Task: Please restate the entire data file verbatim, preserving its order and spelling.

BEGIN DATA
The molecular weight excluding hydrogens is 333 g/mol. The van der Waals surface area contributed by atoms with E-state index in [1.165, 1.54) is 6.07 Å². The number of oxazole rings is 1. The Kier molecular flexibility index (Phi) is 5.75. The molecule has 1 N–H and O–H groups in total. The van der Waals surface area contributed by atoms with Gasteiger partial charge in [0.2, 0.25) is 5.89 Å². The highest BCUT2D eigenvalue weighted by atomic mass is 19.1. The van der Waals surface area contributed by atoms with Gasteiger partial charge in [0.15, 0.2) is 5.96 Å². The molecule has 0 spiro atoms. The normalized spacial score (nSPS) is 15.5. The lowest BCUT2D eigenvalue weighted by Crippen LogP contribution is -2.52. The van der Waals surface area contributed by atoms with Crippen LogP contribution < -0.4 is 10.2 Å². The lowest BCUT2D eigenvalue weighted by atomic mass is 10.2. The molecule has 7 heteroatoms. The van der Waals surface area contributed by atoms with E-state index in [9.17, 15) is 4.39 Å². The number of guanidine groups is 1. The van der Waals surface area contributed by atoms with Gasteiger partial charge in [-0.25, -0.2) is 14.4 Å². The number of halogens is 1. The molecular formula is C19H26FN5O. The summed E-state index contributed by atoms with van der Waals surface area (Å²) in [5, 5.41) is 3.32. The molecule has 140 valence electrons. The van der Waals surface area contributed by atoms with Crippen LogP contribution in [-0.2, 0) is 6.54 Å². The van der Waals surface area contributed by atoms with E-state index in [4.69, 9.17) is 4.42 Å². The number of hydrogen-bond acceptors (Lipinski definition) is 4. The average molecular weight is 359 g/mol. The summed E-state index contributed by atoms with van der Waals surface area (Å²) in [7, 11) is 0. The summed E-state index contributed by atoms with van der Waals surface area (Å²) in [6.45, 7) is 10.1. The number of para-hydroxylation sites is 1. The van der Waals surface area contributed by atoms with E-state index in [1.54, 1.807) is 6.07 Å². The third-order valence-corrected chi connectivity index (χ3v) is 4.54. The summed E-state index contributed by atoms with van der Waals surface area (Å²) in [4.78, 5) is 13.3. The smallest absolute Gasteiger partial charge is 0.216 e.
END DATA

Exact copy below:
The molecular weight excluding hydrogens is 333 g/mol. The van der Waals surface area contributed by atoms with E-state index in [1.165, 1.54) is 6.07 Å². The number of oxazole rings is 1. The Kier molecular flexibility index (Phi) is 5.75. The molecule has 1 N–H and O–H groups in total. The van der Waals surface area contributed by atoms with Gasteiger partial charge in [0.2, 0.25) is 5.89 Å². The highest BCUT2D eigenvalue weighted by atomic mass is 19.1. The van der Waals surface area contributed by atoms with Gasteiger partial charge in [0.15, 0.2) is 5.96 Å². The molecule has 0 spiro atoms. The normalized spacial score (nSPS) is 15.5. The lowest BCUT2D eigenvalue weighted by Crippen LogP contribution is -2.52. The van der Waals surface area contributed by atoms with Crippen LogP contribution < -0.4 is 10.2 Å². The lowest BCUT2D eigenvalue weighted by atomic mass is 10.2. The molecule has 7 heteroatoms. The van der Waals surface area contributed by atoms with E-state index in [9.17, 15) is 4.39 Å². The number of guanidine groups is 1. The van der Waals surface area contributed by atoms with Gasteiger partial charge in [-0.25, -0.2) is 14.4 Å². The number of halogens is 1. The molecular formula is C19H26FN5O. The summed E-state index contributed by atoms with van der Waals surface area (Å²) in [5, 5.41) is 3.32. The molecule has 140 valence electrons. The van der Waals surface area contributed by atoms with Crippen LogP contribution in [-0.2, 0) is 6.54 Å². The van der Waals surface area contributed by atoms with E-state index in [4.69, 9.17) is 4.42 Å². The number of hydrogen-bond acceptors (Lipinski definition) is 4. The average molecular weight is 359 g/mol. The summed E-state index contributed by atoms with van der Waals surface area (Å²) in [7, 11) is 0. The summed E-state index contributed by atoms with van der Waals surface area (Å²) in [6.45, 7) is 10.1. The number of para-hydroxylation sites is 1. The van der Waals surface area contributed by atoms with E-state index in [1.54, 1.807) is 6.07 Å². The third-order valence-corrected chi connectivity index (χ3v) is 4.54. The summed E-state index contributed by atoms with van der Waals surface area (Å²) in [4.78, 5) is 13.3. The smallest absolute Gasteiger partial charge is 0.216 e.